Monday, June 29, 2009

The Tragedy of Freedom in a Commons

In 1788, James Madison said, "If men were angels, no Government would be necessary" (Federalist, no. 51). But, the reality is that all men would have to be angels because all it takes is one non-angel to spoil the environment for everyone.

The first "greed is good" banker -- someone who over-leveraged his portfolio, speculated on swaps and derivatives, paid mortgage brokers to find questionable loans to be packaged for a fee and turned over to another unsuspecting investor -- was all we needed to begin the slide down that slippery slope to the "ruin of the commons:" the toxic mortgage and derivatives fiasco. In our world, resources are limited. When anyone over-grasps at his or her share, we all face the risk of incurring the long term costs or losses. When we think "things are free," we invite excessive use or consumption of that thing -– a scarce resource.

The "ruin of the commons" is what happens in the frat house when the occupants know that "someone else" will clean up their mess. In governance terms, it’s called "moral hazard." In contemporary finance, the equivalent concept is "bail out those who are too big to fail."

In 1832, William Forster Lloyd, a political economist at Oxford University, first wrote about the problem of "the commons." Cattle grazing on the common pasture area tended to over-consume the shared resource. Lloyd wondered, "Why?" And why were nearby "enclosed" areas under-utilized? The answer was that townspeople tended to keep adding their growing herd to the "free" commons area, avoiding the privatized "enclosed" areas which had some cost associated with their use. Unless there were a pricing mechanism or other coercive control over the actions of the townspeople, individuals were self-motivated to abuse the free resource.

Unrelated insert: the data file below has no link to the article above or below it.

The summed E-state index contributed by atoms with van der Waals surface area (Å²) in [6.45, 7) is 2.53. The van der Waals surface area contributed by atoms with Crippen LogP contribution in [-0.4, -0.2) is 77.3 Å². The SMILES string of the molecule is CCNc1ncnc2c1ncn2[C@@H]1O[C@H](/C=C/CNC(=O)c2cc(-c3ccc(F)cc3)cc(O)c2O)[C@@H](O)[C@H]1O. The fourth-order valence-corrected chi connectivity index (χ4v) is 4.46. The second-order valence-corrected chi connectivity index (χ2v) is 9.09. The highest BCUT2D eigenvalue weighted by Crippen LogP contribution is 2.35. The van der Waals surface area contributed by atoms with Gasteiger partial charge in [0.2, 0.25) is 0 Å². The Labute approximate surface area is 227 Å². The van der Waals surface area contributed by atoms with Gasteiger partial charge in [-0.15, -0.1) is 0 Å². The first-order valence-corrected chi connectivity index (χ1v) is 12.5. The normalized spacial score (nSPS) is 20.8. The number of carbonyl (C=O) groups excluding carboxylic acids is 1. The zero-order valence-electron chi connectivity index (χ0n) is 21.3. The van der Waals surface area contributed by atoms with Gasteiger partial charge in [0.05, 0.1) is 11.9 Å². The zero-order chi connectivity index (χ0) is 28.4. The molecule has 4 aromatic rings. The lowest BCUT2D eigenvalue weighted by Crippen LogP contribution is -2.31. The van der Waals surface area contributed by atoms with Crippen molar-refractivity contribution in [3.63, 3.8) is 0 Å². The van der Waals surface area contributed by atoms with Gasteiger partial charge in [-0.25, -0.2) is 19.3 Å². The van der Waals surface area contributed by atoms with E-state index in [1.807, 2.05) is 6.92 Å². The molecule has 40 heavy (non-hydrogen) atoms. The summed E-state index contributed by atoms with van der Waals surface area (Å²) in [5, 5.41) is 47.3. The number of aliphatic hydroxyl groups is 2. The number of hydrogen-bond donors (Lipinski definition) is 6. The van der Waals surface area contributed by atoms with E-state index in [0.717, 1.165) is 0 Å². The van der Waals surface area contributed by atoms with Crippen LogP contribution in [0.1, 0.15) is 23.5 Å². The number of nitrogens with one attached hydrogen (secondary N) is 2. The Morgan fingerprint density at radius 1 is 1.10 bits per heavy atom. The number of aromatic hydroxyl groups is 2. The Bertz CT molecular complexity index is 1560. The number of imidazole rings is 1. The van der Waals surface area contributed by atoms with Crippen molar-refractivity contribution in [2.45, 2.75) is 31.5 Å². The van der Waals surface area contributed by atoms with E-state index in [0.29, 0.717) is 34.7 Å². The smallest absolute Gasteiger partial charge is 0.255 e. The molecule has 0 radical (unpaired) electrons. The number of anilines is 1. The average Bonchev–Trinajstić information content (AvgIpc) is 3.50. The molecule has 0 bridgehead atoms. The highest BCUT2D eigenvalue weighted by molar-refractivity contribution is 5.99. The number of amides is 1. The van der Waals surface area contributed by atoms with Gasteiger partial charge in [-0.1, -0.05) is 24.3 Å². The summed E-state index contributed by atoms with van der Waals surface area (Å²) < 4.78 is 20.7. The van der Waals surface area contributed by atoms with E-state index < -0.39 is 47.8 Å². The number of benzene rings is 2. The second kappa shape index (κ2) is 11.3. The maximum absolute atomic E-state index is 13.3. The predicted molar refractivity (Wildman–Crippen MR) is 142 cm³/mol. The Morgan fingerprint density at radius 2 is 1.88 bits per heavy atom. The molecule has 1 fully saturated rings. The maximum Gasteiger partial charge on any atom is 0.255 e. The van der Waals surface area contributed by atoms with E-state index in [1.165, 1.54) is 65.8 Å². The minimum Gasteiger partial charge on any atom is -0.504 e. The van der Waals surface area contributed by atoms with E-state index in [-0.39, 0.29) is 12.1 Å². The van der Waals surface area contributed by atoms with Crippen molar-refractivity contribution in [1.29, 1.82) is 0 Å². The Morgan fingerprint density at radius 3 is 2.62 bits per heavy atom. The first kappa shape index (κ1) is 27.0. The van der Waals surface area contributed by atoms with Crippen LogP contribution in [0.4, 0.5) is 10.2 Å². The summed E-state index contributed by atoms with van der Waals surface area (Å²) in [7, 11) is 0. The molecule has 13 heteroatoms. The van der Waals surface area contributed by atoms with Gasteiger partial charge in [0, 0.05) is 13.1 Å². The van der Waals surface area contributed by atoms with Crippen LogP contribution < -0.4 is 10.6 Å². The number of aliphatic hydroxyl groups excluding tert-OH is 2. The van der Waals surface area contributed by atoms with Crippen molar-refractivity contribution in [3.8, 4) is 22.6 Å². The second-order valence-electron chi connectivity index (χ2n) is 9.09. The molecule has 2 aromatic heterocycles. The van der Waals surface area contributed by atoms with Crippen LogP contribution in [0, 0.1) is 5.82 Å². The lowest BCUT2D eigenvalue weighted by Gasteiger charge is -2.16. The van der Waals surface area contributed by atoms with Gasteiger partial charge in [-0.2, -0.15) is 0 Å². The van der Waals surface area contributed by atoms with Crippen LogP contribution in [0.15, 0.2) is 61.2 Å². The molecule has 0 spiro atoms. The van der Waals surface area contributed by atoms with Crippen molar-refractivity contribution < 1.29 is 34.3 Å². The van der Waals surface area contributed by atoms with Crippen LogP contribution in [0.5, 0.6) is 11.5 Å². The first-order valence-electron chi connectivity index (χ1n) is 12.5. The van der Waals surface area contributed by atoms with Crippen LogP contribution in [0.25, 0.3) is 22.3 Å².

In 1968, Garrett Hardin, professor emeritus of human ecology at the University of California at Santa Barbara, wrote an article (Science 13 December 1968: Vol. 162. no. 3859, pp. 1243 – 1248) based on his presidential address before the Pacific Division of the American Association for the Advancement of Science at Utah State University in Logan, Utah on 25 June 1968.

Professor Hardin described the "tragedy of freedom in a commons" as one of a class of human problems for which we know of no technical solution. A finite world can support only a finite population. Maximizing population does not maximize goods. Freedom in a commons brings ruin to all.

The dilemma is that many individuals, acting independently in their own self-interest, ultimately will destroy a shared limited resource even though they all know that it is not in anyone's long term interest for them to act in this manner. The division of costs and benefits is unequal: the advantages go to individuals, while the disadvantages are shared only slowly among all individuals over the longer term.

Professor Hardin pointed to a number of other examples of "commons" with which we should all be familiar: fish supplies, transportation and smog, air pollution, oceanic pollution, river pollution, national parks, advertising and bill boards, and "free holiday" parking meters.

Another example is the demise of Easter Island or Rapa Nui, known for its 1000 giant stone monoliths, called Moai, along its coastline. The island was abandoned an estimated 1200 years ago, and today is considered a metaphor of ecological disaster. It is the world’s most extreme example of deforestation that resulted from the creation of statues by the citizens largely for ancestral worship.

Another example is the environmental movement. Rachel Carson’s 1962 book Silent Spring, provided an argument to "internalize social costs" when she warned of the adverse long term impacts on ocean life from our unfettered use of pesticides to maximize agricultural production.

One possible constraint upon natural self-interest is enlightened self-restraint: if individuals could recognize the very high probability that their actions will destroy the shared resource, they might consciously limit their own free choice. Education can reveal to all parties the need to "give up" some freedoms in order to preserve resources over the long-term. But, while education might counteract the natural tendency to do the wrong thing in the short term, in the long term the dissemination of knowledge must constantly be renewed for each successive generation.